Romania's fourth-largest city is a cultural delight. Bubbling with youthful energy, full of beautiful churches, bars, and restaurants, Iasi is a laid-back destination that's always a joy to visit.
Iasi's standout building is obvious: the Palace of Culture is a neo-Gothic treat and also home to four excellent museums: the Ethnographic Museum, the History Museum, the Art Museum, and the Science and Technical Museum.
Iasi's nickname is well earned. Everywhere you turn there are beautiful churches, including the Moldavian Metropolitan Cathedral, Golia Monastery, and the stunning Church of the Three Hierarchs.
One of the best things about Iasi is its green spaces. Whether you head to the botanical gardens (where there are 800 rose varieties) or Copou Park, there's no shortage of wonderful picnic spots.
Iasi once had a thriving Jewish community, and there are plenty of reminders, including the 17th-century Great Synagogue and Mountain Hill's Jewish Cemetery, along with an excellent Jewish Museum.
Iasi is packed with second-hand stores selling everything from vintage clothing to Communist-era memorabilia and antique tennis rackets. You never know what you might find.
Definitely the city's premier attraction, Iasi's Palace of Culture was built in the early 20th century, and for decades served as the main law court in town. However, more recently, the Palace has been converted into a massive arts complex which serves as the focal point for Romania's Moldavian community. The Art Museum on the Palace's first floor is the centerpiece, with masterpieces by big names like Caravaggio and Veronese, but don't overlook the History Museum, with its 70,000 year-old mammoth skull.
On a slightly smaller scale than the Palace of Culture, Golia is a sublime religious center at the heart of Iasi. It was built in the 16th and 17th centuries when Iasi served as the capital of an independent Moldavia, and must have cut a dash for visitors, with its soaring walls and turrets. Nowadays, it's well worth visiting for architecture buffs, but even more so for the views from the 30 meter tall Golia tower, and for the centuries-old frescoes which adorn the interior.
One of the city's proudest creations, Iasi's Botanical Gardens can be found a few miles north of the center in the leafy Copou neighborhood, and it's definitely worth making the journey from downtown if you get the chance. Opened in 1856, it's the largest garden of its kind in Romania, sprawling over 80 hectares that are filled with Romanian species, rose beds, greenhouses, orchids, and even some fearsome carnivorous tropical species. Apart from the rich collections, its lawns and lake make the gardens one of the most serene spots in town to relax and enjoy a picnic, too.
The seat of Iasi's orthodox bishopric, the Moldavian Metropolitan Cathedral is not quite what you'd expect from a church in the east. Although it has the usual cupolas (domes), the church was designed in a hybrid style, borrowing elements from Italian renaissance architects, resulting in a visually harmonious, original fusion. While you can tour the interior and see the sublime murals and statues, expect big crowds (and a vibrant atmosphere) in October when St Parascheva's relics come to town, bringing with them hordes of pilgrims.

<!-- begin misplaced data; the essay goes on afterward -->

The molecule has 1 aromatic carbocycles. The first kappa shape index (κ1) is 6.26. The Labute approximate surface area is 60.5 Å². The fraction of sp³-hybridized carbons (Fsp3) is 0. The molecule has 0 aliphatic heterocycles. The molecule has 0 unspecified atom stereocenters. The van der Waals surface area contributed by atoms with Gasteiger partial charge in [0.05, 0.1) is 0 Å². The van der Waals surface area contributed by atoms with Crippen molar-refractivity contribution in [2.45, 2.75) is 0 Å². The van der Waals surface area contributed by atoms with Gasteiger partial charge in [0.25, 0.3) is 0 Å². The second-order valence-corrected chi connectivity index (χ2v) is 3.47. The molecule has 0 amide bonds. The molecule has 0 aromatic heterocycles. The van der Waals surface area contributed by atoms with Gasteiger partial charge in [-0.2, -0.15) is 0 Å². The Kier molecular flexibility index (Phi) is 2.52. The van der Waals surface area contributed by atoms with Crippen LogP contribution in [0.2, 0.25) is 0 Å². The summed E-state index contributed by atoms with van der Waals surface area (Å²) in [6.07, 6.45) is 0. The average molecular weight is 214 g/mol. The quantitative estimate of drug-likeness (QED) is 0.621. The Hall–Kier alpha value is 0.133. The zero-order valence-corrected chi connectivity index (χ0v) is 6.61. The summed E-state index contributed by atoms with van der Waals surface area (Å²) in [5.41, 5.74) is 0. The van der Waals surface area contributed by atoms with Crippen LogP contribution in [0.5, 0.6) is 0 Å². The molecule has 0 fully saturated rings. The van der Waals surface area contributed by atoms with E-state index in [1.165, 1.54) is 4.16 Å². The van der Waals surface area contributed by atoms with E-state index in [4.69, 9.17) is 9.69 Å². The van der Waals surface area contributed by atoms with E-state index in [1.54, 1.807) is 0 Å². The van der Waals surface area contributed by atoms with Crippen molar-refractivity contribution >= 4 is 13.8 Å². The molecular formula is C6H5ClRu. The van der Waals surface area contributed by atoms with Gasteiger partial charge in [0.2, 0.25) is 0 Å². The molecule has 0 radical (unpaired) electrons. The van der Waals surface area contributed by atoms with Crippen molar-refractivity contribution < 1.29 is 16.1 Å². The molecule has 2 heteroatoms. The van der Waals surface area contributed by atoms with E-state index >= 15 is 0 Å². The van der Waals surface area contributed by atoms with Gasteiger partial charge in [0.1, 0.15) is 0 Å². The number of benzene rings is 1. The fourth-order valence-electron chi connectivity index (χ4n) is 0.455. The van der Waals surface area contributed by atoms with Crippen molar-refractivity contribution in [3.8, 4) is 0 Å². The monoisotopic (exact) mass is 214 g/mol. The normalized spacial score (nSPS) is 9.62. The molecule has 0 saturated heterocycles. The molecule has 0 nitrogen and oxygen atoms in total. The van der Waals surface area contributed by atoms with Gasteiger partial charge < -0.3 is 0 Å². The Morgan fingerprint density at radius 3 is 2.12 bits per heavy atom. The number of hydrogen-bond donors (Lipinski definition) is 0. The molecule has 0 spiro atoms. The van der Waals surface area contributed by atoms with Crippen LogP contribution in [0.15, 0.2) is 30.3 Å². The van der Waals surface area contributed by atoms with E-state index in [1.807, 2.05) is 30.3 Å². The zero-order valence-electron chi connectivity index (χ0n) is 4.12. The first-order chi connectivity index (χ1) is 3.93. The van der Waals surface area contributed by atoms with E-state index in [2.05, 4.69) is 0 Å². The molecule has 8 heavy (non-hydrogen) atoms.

A gorgeous 18th century building, the Roznovanu Palace has transitioned seamlessly from being a home to gilded aristocrats (and even the Romanian royal family for a brief period in 1892), to functioning as Iasi's city hall. And what a civic edifice it is. With its golden railings, interior painted ceilings and walls covered in silk drapes, it presents a cornucopia of visual delights, and visitors are always welcome.
Late spring and early summer is a great time to visit. It's before the intense heat of mid summer and the roses are in bloom. June also sees Iasi's Afterhills music and arts festival roll into town - with dance, art, and plenty of music.
Iasi International Airport (IAS) offers a range of European connections. From there you can take bus number 50 (RON2) or a taxi for around RON20.
The train from Bucharest to Iasi takes around 90 minutes and costs about RON20.
From Bucharest, take the E85 northbound, then switch to the E58. In all, it takes around 4-5 hours.
Massaro and Samson run buses run from Bucharest, while you can also take buses from the Moldovan capital Chisinau straight into central Iasi.
Standout hotels in Iasi include the 5-star Pleiada Boutique Hotel and the luxurious Unirea Hotel and Spa.
Piata Unirii - the hub of Iasi's shopping, Piara Unirii is the city's main square and also home to a number of leading local hotels.
Bulevardul Ștefan cel Mare și Sfânt - running south from Piata Unirii, Ștefan cel Mare și Sfânt is the main street in Iasi, and is home to the Cathedral and great eateries like La Baza and Taverna Music-Pub.
Tudor Vladimirescu - the main student district, Tudor Vladimirescu is unsurprisingly strong on nightlife too. It also hosts restaurants like Pizza Pazzo, as well as attractive parklands along the banks of the Bahlui River.
Buses in Iasi are a reliable and cheap way to get around, costing RON2 for a single ticket.
Expect taxis to charge around RON2 for the flag drop, then a further RON3 per mile after that.
Rental companies in Iasi include Nova and Green Rent a Car, and prices per day can dip to RON30.
City center malls like Hala Centrala are great places to shop for clothing or local foods, while alternatives include Era Pacurari in the far west of the city and Iulius Mall near the university.
Supermarkets include Profi, Auchan, and Kaufland, where 12 eggs will come to around RON6.50.
Iasi is experiencing something of a gourmet food boom right now, with options for everyone's palate. Check out Cuib, where raw and vegan food is on the agenda, La Castel, where there's a strong French influence and Buena Vista - an intriguing Romanian/Latin American fusion. Meals should cost around RON40.